However, it must be noted that the "traditions of the elders" as discussed in the Gospels are not to be revered as God's commandments as they were not instituted by divine inspiration (i.e. through God's appointed prophets, apostles, and judges) but by men who thought themselves as God's representatives though they were self righteous and who ended up putting heavy burdens on the children of Israel with their man-made commandments which would indeed sometimes end up leading to the breaking of God's actual commandments. The classic Talmudic example of Jewish rabbis placing unnecessary burdens on the people is found in Shabbat 13 where the sages are quoted as encouraging a Nazirite to detour around a vineyard. It is not forbidden for a Nazirite to walk through a vineyard. However, if he does not walk through it it will be easier for him to resist the temptation of taking and eating from its grapes, something absolutely forbidden to him by Torah law. Yet God did not command that Nazirites had to detour around a vineyard but that they simply couldn't eat grapes. It's an unnecessary additon to God's actual commandment.

The concept of Oral Torah from God in the Bible which is not explicitly written can also be found in Genesis regarding the tree of the knowledge of good and evil. In Genesis 2:16-17 we read: "And the Lord God commanded the man, saying, Of every tree of the garden thou mayst freely eat: but of the tree of the knowledge of good and evil, thou shalt not eat of it: for on the day that thou eatest of it thou shalt surely die." Yet when Eve is having a dialogue with the serpent Scripture says: "And he said to the woman, Has God said, You shall not eat of any tree of the garden? And the woman said to the serpent, We may eat of the fruit of the trees of the garden: but of the fruit of the tree which is in the midst of the garden, God has said, You shall not eat of it, neither shall you touch it, lest you die" (Gen 3:2-3). So we can see here how God (according to Eve) commanded them not to eat or touch the tree of the knowledge of good and evil yet previously in Genesis chapter two it was only recorded that God commanded them not to eat it.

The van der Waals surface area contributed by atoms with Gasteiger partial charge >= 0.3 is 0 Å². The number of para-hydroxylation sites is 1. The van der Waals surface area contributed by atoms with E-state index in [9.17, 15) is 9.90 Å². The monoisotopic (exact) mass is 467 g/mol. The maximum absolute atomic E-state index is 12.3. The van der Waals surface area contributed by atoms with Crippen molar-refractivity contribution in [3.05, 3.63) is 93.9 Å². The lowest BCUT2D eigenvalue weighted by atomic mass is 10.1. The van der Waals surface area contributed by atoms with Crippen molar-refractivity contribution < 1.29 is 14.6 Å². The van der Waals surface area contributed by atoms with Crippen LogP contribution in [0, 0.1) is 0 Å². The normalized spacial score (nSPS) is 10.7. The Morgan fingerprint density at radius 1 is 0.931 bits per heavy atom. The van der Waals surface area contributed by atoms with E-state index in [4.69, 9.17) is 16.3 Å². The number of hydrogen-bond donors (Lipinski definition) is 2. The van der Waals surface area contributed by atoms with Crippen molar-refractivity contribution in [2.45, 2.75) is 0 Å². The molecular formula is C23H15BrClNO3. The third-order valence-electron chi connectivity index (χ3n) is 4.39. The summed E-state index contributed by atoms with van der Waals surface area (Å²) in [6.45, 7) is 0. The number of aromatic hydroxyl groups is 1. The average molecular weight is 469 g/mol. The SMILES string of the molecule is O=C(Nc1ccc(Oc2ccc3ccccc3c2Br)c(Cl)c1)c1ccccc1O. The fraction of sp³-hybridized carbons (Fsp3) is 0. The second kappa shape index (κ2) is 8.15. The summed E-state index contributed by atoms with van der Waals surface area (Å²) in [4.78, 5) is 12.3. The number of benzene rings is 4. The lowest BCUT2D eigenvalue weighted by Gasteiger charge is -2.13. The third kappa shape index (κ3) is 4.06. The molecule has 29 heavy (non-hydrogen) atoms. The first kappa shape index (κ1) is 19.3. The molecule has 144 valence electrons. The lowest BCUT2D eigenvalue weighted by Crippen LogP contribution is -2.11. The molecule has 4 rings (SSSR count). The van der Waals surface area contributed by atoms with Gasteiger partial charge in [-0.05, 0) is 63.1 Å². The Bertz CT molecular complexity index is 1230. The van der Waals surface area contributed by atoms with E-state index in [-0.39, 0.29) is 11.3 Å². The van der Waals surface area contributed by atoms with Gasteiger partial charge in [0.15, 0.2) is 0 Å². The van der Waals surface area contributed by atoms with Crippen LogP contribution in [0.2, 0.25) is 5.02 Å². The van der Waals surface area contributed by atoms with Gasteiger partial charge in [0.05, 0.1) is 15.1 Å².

Another reason the Oral Torah was necessary was simply because of the way the Hebrew language was originally written in that it didn't have any vowels. The vowel system in Hebrew wasn't invented until centuries later in 600-1000 AD which is why you don't see any Dead Sea scrolls of the Hebrew Bible with those little dots (such as in אֱלֹהִ֑ים) which are the vowels. And if you've ever tried reading English without vowels you can understand the difficulty of trying to figure out what the words actually say which can in turn completely change the meaning of the text. It's like you know you have "did," "dad," "dead," etc which are only distinguished by the vowels. A perfect example of this in the Hebrew Bible can be found in Exodus 23:19 which says that you cannot seethe a young goat in the milk of its mother. The Hebrew word for "milk" is "חָלָב" (chalab). But the word "fat" in Hebrew is "חֵ֫לֶב" (cheleb). Now if take the away all the dots and dashes around the consonants that you see that these both share (חלב) you're left with the exact same word in the original text which both make sense in the context. The only way you would know the difference if you had the Oral Torah. Therefore the whole vowel system of the Hebrew text which translators use is completely Oral Torah.